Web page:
When Ann, an outpatient nurse at a hospital in the Baltimore area, returned to work after having a son in 2017, she had to pump in an open locker room. She faced the same issue in July after having her second child, a daughter. 

Ann asked that we only use her middle name, out of concern about retaliation in her workplace. She said the situation has triggered anxiety and made her consider stopping breastfeeding altogether. 

It was especially galling, since her employer has been recognized as a “baby-friendly birth facility,” a designation granted to hospitals that promote breastfeeding to families who deliver there. 

“It really upset me. They pride themselves on being a family-friendly hospital,” she said. “They say ‘breast is best’ but then the department doesn’t let you pump.” 

She recounts constantly being interrupted by other employees, and when she tried to move somewhere else, another nurse allegedly said, “I don’t want to walk in on you and see your tit hanging out.” She’s resorted to pumping in her car.

The complaints HuffPost reviewed detail a number of places new moms have had to pump: a bathroom, a patient’s room, their car, a locker room, the back of an ambulance, in a shared office.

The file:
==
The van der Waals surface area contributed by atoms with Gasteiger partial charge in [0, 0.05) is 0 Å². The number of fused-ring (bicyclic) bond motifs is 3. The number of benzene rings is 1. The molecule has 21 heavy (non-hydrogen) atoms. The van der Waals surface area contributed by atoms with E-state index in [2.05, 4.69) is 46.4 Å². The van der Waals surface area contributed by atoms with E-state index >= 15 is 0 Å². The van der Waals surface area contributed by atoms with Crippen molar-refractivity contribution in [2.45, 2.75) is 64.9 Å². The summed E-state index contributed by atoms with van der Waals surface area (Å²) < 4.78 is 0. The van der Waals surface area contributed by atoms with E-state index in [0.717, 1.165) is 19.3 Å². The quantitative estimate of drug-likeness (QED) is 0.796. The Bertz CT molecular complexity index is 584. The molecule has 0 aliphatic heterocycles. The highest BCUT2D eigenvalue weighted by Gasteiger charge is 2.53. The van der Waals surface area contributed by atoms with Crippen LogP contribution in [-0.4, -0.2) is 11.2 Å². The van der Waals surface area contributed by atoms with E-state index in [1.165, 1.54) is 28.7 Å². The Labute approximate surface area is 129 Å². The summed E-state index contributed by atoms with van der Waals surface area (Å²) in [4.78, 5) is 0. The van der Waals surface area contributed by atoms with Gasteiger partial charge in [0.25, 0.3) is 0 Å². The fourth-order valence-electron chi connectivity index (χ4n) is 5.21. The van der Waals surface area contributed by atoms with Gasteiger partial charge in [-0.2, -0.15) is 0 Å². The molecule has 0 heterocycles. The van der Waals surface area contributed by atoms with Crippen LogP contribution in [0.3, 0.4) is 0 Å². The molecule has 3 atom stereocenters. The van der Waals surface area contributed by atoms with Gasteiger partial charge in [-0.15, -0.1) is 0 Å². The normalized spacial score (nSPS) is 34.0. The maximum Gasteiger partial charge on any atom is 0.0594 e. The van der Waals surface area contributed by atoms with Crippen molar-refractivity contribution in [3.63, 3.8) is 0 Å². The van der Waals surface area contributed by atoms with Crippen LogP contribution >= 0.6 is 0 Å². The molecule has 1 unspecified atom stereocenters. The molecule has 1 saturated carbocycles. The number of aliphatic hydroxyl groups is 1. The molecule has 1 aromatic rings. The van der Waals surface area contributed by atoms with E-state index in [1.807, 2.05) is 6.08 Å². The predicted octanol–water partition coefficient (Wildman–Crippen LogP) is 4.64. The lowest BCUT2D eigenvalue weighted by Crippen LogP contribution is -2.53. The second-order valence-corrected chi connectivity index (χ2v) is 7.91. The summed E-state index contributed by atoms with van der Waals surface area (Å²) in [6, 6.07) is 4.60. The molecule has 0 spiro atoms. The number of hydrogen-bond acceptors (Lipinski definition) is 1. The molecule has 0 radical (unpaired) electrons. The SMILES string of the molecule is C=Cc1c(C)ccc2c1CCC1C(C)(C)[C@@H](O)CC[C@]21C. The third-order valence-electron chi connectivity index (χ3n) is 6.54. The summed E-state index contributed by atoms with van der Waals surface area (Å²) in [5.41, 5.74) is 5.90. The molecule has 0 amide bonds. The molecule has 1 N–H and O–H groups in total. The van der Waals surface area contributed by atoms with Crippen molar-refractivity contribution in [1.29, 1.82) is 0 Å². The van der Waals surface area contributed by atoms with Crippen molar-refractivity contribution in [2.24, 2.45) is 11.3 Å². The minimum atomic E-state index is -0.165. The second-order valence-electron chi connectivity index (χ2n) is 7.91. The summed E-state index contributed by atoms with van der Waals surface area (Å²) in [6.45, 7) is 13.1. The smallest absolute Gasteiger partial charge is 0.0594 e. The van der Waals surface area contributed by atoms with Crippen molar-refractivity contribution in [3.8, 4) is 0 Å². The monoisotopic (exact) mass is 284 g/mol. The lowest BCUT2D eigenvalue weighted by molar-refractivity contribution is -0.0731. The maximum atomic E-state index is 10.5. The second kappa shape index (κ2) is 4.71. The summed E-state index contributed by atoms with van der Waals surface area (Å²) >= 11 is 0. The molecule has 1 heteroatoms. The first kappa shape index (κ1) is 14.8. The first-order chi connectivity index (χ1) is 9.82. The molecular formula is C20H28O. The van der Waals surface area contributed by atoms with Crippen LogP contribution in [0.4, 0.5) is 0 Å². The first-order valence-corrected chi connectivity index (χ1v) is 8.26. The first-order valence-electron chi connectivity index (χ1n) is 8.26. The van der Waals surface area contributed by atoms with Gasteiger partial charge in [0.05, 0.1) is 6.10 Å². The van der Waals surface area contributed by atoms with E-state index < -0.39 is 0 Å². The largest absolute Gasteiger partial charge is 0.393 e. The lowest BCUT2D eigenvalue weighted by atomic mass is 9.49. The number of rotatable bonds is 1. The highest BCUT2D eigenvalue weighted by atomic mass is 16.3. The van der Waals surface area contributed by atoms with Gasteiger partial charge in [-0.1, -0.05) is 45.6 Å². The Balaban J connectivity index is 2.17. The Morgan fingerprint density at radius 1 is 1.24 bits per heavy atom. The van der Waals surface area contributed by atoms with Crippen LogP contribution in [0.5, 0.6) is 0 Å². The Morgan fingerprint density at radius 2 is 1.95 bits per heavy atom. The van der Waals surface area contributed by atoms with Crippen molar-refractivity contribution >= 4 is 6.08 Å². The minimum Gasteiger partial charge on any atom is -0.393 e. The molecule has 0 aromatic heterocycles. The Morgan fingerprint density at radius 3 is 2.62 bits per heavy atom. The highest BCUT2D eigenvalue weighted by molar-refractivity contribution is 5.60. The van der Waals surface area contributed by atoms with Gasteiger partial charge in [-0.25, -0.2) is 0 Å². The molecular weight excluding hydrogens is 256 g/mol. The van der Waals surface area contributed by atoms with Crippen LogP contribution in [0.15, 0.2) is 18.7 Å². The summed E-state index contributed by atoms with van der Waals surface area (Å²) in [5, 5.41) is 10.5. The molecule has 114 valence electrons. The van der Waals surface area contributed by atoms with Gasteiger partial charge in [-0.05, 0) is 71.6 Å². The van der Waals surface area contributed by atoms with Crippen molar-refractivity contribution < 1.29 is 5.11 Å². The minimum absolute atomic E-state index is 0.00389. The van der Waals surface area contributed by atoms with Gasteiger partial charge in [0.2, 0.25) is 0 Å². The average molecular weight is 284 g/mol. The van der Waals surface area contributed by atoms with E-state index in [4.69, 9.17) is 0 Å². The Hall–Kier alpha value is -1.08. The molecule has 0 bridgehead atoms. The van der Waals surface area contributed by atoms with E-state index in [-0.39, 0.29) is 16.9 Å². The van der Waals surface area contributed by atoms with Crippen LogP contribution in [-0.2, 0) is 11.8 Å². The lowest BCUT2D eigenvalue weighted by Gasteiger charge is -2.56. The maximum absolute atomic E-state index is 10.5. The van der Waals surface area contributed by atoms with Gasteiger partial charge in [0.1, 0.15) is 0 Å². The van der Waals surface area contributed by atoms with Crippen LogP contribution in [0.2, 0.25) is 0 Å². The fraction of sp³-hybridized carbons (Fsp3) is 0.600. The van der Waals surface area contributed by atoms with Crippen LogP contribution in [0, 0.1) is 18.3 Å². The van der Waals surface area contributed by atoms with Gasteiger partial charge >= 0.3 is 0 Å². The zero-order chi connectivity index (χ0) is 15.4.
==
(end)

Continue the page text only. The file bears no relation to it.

Many got creative in their attempts to preserve their privacy, sticking notes on the door, shoving door stoppers under the inside, covering windows with bed sheets or covering themselves with blankets.

Michelle Mahon, a nursing practice representative with National Nurses United, highlighted that a pumping room should ideally be close to a nursing mother’s work station since most nurses feel obligated first and foremost to their patients.

Mahon said that better breaks make better nurses.

“We know the irony is these same women may be actually teaching new mothers the importance of breastfeeding,” Mahon said. “It’s just fundamentally interlinked with the inhumanity of health care ― not just for the conditions of ourselves, but really for our patients.”

The FSLA does not force employers to provide an elaborate lactation room, Liz Morris said, deputy director of the Center for WorkLife Law. All that’s required is ensured privacy, a chair and a flat surface that’s not the floor.

“It’s fairly easy to provide both space and time in every industry,” Morris said.

Double Tasking To Avoid Abandonment

Twenty-one of the 62 reports in the health care field were for violations of the law’s break time requirements, with seven being violations of both adequate break time and space.

For medical professionals like the woman from Overlake Hospital, the constant interruptions speak to the demands of caring for their patients. 

“These women are working under intense time pressure with tight schedules, and it’s often understaffed,” Morris said. “There’s an urgency around the importance of patient care, with a sense of dedication and providing top quality care for their patients, even when they can’t take breaks to take care of their own personal health needs.”